Outsiders can win African Nations Cup 2013
AT LEAST half the field are viable contenders for the African Nations Cup crown, including, as unlikely as it might seem now, Bafana Bafana.
The tournament has a long tradition of paying no heed to the form book. Almost always at least one outsider rises to emerge among the contenders, if not go on to win as Zambia did amid emotional scenes in Libreville just 12 months ago.
This time they start among the favourites, but not as fancied as Côte d’Ivoire or Ghana, two countries heaving under a burden of expectation. The others who must be considered are Algeria, Mali, Morocco and Nigeria, back at the finals after missing out on the last edition.
The Ivorians cut an impressive sight on arrival at Lanseria late on Wednesday, flown in on their presidential jet and with a steely look to go with their impressive physical appearance. They looked as if they were here for business.
On paper, they have the strongest squad, albeit not without weak links. Sven Goran Eriksson tinkered severely with their defence when they were last here, at the 2010 World Cup, and current coach Sabri Lamouchi will have realised there is still no solution to a sluggish back four that bares no comparison with the potential he has upfront.
Last Sunday the Ivorians beat Egypt 4-2 in a friendly in Abu Dhabi that offered impressive evidence of their attacking prowess.
They were leading at half-time, having started with their two reserve strikers. Didier Drogba and Salomon Kalou came on in the second half to help continue a dominant performance and to double the goal tally, as if to rub in the richness of their resources.
Ghana are much changed from the side South African fans adopted at the 2010 World Cup and who came so agonisingly close to a new African benchmark on the cusp of the semifinals.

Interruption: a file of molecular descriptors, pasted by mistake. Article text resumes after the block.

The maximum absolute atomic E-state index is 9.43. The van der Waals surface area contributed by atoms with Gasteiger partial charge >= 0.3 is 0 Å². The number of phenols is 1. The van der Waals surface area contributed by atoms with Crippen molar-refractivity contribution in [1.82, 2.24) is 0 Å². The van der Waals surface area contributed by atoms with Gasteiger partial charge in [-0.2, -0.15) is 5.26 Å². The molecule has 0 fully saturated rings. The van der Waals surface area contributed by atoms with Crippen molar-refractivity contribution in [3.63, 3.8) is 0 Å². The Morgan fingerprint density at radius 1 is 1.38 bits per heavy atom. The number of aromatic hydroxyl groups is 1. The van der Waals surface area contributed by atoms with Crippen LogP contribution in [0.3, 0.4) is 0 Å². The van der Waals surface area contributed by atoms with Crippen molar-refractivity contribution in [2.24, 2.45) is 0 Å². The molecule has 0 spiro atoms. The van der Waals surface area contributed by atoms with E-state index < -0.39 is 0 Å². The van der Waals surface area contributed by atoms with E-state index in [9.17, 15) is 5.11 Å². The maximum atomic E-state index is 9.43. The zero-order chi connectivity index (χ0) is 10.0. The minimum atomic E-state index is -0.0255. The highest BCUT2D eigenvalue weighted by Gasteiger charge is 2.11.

The unfortunate Asamoah Gyan returns, captaining the side now but unwilling to take any penalties, he insists. Michael Essien and Kevin-Prince Boateng continue their hiatus from international football, while John Mensah and Sulley Muntari have completed their careers with the national team.
Instead, it is again a young squad, with Juventus’s Kwadwo Asamoah in the engine room. It is similar to the injury-ravaged side Ghana had to field at the 2010 Nations Cup in Angola and that surprised by going all to the way to the final.
Mali have been ravaged by injury but are still able to pick a strong selection. Seydou Keita will lead again, albeit past his prime, but Mahamadou Diarra is not coming because of injury.
Last time they finished third and although there has been much upheaval in their country since, the squad can again make it to the business end of the tournament.
Nigeria’s current generation are not of the same standard of golden teams of the past, although still with plenty of promise. Just like South Africa.
Stephen Keshi coaches the Super Eagles this time, having lifted the trophy as captain when Nigeria were last continental champions, almost 20 years ago now.
Algeria and Morocco are full of French- or Dutch-born talent from the North African Diaspora, but there is always the impression they lack the necessary drive.
“Before Morocco had players of quality, now we have a team of quality,” said their new coach, Rachid Taoussi. Whether that is true will be verified when they play Angola on Saturday.
Algeria have a classy midfield but lack a decent striker. As the second-highest ranked team in Africa, they must be taken seriously.
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